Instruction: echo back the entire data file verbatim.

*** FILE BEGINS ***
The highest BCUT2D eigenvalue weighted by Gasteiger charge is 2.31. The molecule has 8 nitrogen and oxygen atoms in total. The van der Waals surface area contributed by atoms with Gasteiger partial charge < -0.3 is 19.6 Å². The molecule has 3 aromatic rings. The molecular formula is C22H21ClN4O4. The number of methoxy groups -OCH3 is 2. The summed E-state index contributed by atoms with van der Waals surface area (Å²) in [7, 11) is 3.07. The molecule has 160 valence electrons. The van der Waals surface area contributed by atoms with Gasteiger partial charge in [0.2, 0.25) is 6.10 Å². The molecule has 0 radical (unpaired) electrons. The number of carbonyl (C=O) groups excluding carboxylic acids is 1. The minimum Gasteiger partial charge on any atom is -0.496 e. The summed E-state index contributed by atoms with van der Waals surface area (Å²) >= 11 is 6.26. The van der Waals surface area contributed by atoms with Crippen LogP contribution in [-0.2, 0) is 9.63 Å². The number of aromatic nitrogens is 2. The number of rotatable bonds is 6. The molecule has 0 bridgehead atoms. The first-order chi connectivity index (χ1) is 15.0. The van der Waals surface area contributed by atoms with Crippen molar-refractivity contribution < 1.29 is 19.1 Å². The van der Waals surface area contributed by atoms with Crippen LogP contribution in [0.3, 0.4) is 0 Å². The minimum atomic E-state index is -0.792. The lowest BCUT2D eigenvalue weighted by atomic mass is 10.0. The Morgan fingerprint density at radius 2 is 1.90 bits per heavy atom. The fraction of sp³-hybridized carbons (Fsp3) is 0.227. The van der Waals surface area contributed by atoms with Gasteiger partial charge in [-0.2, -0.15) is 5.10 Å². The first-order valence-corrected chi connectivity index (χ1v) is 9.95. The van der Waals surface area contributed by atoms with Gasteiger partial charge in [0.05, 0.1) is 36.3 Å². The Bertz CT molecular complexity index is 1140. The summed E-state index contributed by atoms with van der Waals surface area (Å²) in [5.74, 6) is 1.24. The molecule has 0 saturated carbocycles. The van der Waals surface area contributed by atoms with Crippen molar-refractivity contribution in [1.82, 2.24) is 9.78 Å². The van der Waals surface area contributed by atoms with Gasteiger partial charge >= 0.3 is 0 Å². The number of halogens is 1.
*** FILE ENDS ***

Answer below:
The highest BCUT2D eigenvalue weighted by Gasteiger charge is 2.31. The molecule has 8 nitrogen and oxygen atoms in total. The van der Waals surface area contributed by atoms with Gasteiger partial charge < -0.3 is 19.6 Å². The molecule has 3 aromatic rings. The molecular formula is C22H21ClN4O4. The number of methoxy groups -OCH3 is 2. The summed E-state index contributed by atoms with van der Waals surface area (Å²) in [7, 11) is 3.07. The molecule has 160 valence electrons. The van der Waals surface area contributed by atoms with Gasteiger partial charge in [0.2, 0.25) is 6.10 Å². The molecule has 0 radical (unpaired) electrons. The number of carbonyl (C=O) groups excluding carboxylic acids is 1. The minimum Gasteiger partial charge on any atom is -0.496 e. The summed E-state index contributed by atoms with van der Waals surface area (Å²) >= 11 is 6.26. The van der Waals surface area contributed by atoms with Crippen LogP contribution in [-0.2, 0) is 9.63 Å². The number of aromatic nitrogens is 2. The number of rotatable bonds is 6. The molecule has 0 bridgehead atoms. The first-order chi connectivity index (χ1) is 15.0. The van der Waals surface area contributed by atoms with Crippen molar-refractivity contribution < 1.29 is 19.1 Å². The van der Waals surface area contributed by atoms with Crippen LogP contribution in [0.3, 0.4) is 0 Å². The minimum atomic E-state index is -0.792. The lowest BCUT2D eigenvalue weighted by atomic mass is 10.0. The Morgan fingerprint density at radius 2 is 1.90 bits per heavy atom. The fraction of sp³-hybridized carbons (Fsp3) is 0.227. The van der Waals surface area contributed by atoms with Gasteiger partial charge in [-0.2, -0.15) is 5.10 Å². The first-order valence-corrected chi connectivity index (χ1v) is 9.95. The van der Waals surface area contributed by atoms with Gasteiger partial charge in [0.05, 0.1) is 36.3 Å². The Bertz CT molecular complexity index is 1140. The summed E-state index contributed by atoms with van der Waals surface area (Å²) in [5.74, 6) is 1.24. The molecule has 0 saturated carbocycles. The van der Waals surface area contributed by atoms with Crippen molar-refractivity contribution in [1.82, 2.24) is 9.78 Å². The van der Waals surface area contributed by atoms with Gasteiger partial charge >= 0.3 is 0 Å². The number of halogens is 1.